It took him four decades, but Mark Trevorrow is finally making his children’s television debut on ABC Kids Kangaroo beach.
Trevorrow, best known for his inimitable Bob Downe creation, is the voice of koala pop star Russell, joining Rupert Degas as one of two fathers to Frizzy (Eliza Hynes).
In the double-episode season finale, the cadets are super excited to welcome their parents, but when they can’t hear a water safety demonstration, the lifeguards-in-training face their biggest emergency yet.
“I love how parents are such a bunch of jerks,” says Trevorrow TV tonight.
“Russell is an aspiring pop star. I don’t know if she’s really a star. I think he may have appeared once on Countdown with much less success.
“What I love about the show is that it’s co-produced by Lifesaving Australia. So all the beach safety stuff is so incredibly spot on. Each episode gets 2 million views. It is actually the second highest rated children’s show they have after Blue.”
While Kangaroo beach marks his first children’s television show, Trevorrow is no stranger to performing for family audiences, as his alter ego, Bob Downe.
“Kids love Bob, because he’s just a silly clown,” she explains.
“I have shows where people bring their kids. Like, literally like nine month olds sitting on the floor, looking up, mesmerized the whole time. I’m great with preschoolers.
Yet Trevorrow’s irony does not escape the fact that while Russell is just one of many parents, for many years as a gay performer, he has struggled to find work in Australian television.
“Next year Bob Downe’s character will be 40 years old. There wasn’t even a scenario for a six-foot-tall fat skinny guy. Those were the days of being told not to be too gay, by gay directors, producers and agents. He’s been fucked! remember.
“But now there’s a gay man cast to play a gay father in an animated preschool TV show. Things have really, really changed in the most profound and wonderful way.
“The public hated me. The crew hated me”
While he performed quite successfully in stand-up comedy as Bob Downe, television wasn’t always kind, as he recalls in an appearance on Hey hey it’s Saturday in 1987.
“The public hated me. The crew hated me. Everyone hated me,” she recalls.
“I was introduced to Donny Osmond in the Channel Nine corridor on Bendigo Street in Richmond. He was back then with that leather suit, that ‘Soldier of Fortune’ look. I was in my bathing suit and Donny looked me up and down and withdrew his hand. He refused to shake my hand. He was just humiliating.
She adds, “They weren’t in a hurry to book me again.”
Of course, while Bob Downe was never really out back then, it still caused ripples.
“She was kind of a showbiz queen. That’s the only way you can play it,” she agrees.
“It was really smart. Everyone knew he was a gay to do it. But slowly over the years I’ve done more and more and now it’s just me. Bob is me in a wig, which I love.
In 1988 Trevorrow had to travel to Edinburgh after being overlooked to appear in a comedy showcase ‘OzNost’ alongside Gina Riley, Wendy Harmer and Magda Szubanski, despite it being organized by the management of Last Laugh where he was selling plays.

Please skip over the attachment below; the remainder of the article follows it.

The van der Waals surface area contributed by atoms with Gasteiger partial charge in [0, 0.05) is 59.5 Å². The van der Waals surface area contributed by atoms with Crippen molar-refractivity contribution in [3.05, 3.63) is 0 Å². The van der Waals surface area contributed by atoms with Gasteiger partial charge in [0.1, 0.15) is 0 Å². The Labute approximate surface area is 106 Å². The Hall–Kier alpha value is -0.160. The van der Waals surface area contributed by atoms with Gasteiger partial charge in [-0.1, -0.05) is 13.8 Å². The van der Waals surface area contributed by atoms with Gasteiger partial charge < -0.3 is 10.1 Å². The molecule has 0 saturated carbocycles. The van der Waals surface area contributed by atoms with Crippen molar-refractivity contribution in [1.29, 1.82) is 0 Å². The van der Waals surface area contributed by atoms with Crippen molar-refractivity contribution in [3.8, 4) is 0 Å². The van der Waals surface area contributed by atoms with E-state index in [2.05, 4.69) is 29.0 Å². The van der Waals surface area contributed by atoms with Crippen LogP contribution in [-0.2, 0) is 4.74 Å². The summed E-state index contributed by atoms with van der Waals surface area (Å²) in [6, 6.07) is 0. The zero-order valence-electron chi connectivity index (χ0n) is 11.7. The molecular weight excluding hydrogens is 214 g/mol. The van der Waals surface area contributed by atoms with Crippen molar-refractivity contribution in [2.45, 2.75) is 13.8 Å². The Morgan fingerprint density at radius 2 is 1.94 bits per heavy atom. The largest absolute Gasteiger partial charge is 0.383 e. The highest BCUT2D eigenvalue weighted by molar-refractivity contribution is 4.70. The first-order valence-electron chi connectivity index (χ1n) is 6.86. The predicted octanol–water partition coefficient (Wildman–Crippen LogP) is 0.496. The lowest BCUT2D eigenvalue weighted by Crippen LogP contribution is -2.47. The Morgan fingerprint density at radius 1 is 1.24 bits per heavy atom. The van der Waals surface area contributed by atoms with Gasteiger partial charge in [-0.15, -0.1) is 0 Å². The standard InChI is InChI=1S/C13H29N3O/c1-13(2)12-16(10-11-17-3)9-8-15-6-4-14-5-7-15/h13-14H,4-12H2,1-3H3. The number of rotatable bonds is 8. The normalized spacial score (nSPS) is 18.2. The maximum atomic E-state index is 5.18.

“I was not included in the group because I was not considered good enough. What other reason could there be, if not homophobia? My mother and father were so outraged that they gave me money to go. I went and blew them all out of the water. I’ve had complete acceptance from the television people since my first show in Edinburgh. I did a lot more TV work in the UK at the time than in Australia.
In the UK he would continue to host his own shows, Bob Downe all over Britainlate night show Bob Downe Under on LWT, The Bob Downe special for ITV plus regular appearances on Long live Cabaret with Doug Anthony All Stars Stars and Lily Savage.
His Australian TV shows wouldn’t come until he got home.
“The first thing I got myself here was the Foxtel series The Bob Downe Show in 1999-2000 and a pop culture history show The way we were introducing myself as me on ABC. And then another show out of 10 called Fabulous, famous and forgotten,” he says.
“And it was called a show on Foxtel that I did with Denise Drysdale Karaoke-doakey.
“There was immediate acceptance by British television”
“There was immediate acceptance by British television at a time when I couldn’t be arrested by Australian TV.”
Trevorrow continues to perform across the country in a variety of shows including Long live Bob Vegas, Jazzyp&o cruises, Sing straight AND Adelaide tonight returning to the Adelaide Cabaret Festival with television industry doyen Anne Wills.
Even though such casting was taboo during her early years, she welcomes it Kangaroo beach‘s approach to diverse families simply as part of its larger storytelling.
“They want it to be shown as just another part of the diversity of contemporary Australia”
“This is what they want. They want it to be shown as just another part of the diversity of contemporary Australia,” she explains.
“You start out as a pioneering gay entertainer and then it goes mainstream. And now I can’t get any work because Joel Creasey is getting all the work I’m supposed to get!
Sometimes it can be hard to tell if Trevorrow is talking seriously or with a twinkle in his eye.
“He said dripping with contempt! He’s fabulous. Rhys Nicholson – they are all fabulous. But now, of course, I’m too old. It is funny.
“It’s so ironic. I couldn’t find a job then because I was too gay. Now I can’t find a job because I’m too old, but gay is not a problem!
“How ironic is that?”
The Kangaroo Beach finale airs Sunday, May 14 at 5:05pm on ABC Kids